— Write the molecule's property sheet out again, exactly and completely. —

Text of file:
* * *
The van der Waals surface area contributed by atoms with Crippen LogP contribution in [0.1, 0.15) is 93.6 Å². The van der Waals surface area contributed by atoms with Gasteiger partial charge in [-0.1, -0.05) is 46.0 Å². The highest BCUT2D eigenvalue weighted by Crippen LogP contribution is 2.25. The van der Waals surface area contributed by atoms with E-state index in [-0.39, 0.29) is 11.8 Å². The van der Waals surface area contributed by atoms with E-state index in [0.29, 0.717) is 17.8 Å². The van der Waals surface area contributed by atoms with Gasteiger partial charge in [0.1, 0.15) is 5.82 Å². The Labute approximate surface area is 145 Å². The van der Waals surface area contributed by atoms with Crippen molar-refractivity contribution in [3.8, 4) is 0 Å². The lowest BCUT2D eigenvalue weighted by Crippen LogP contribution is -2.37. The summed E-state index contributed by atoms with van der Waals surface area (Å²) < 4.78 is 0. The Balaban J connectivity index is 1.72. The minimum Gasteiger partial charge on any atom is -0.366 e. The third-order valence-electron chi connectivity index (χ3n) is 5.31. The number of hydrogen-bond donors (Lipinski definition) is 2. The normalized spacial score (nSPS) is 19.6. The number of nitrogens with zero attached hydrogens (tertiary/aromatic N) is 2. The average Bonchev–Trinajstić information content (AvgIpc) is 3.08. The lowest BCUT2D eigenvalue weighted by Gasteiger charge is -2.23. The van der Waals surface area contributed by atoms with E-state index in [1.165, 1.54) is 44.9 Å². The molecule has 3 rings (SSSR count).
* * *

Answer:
The van der Waals surface area contributed by atoms with Crippen LogP contribution in [0.1, 0.15) is 93.6 Å². The van der Waals surface area contributed by atoms with Gasteiger partial charge in [-0.1, -0.05) is 46.0 Å². The highest BCUT2D eigenvalue weighted by Crippen LogP contribution is 2.25. The van der Waals surface area contributed by atoms with E-state index in [-0.39, 0.29) is 11.8 Å². The van der Waals surface area contributed by atoms with E-state index in [0.29, 0.717) is 17.8 Å². The van der Waals surface area contributed by atoms with Gasteiger partial charge in [0.1, 0.15) is 5.82 Å². The Labute approximate surface area is 145 Å². The van der Waals surface area contributed by atoms with Crippen molar-refractivity contribution in [3.8, 4) is 0 Å². The lowest BCUT2D eigenvalue weighted by Crippen LogP contribution is -2.37. The summed E-state index contributed by atoms with van der Waals surface area (Å²) < 4.78 is 0. The Balaban J connectivity index is 1.72. The minimum Gasteiger partial charge on any atom is -0.366 e. The third-order valence-electron chi connectivity index (χ3n) is 5.31. The number of hydrogen-bond donors (Lipinski definition) is 2. The normalized spacial score (nSPS) is 19.6. The number of nitrogens with zero attached hydrogens (tertiary/aromatic N) is 2. The average Bonchev–Trinajstić information content (AvgIpc) is 3.08. The lowest BCUT2D eigenvalue weighted by Gasteiger charge is -2.23. The van der Waals surface area contributed by atoms with E-state index in [1.165, 1.54) is 44.9 Å². The molecule has 3 rings (SSSR count).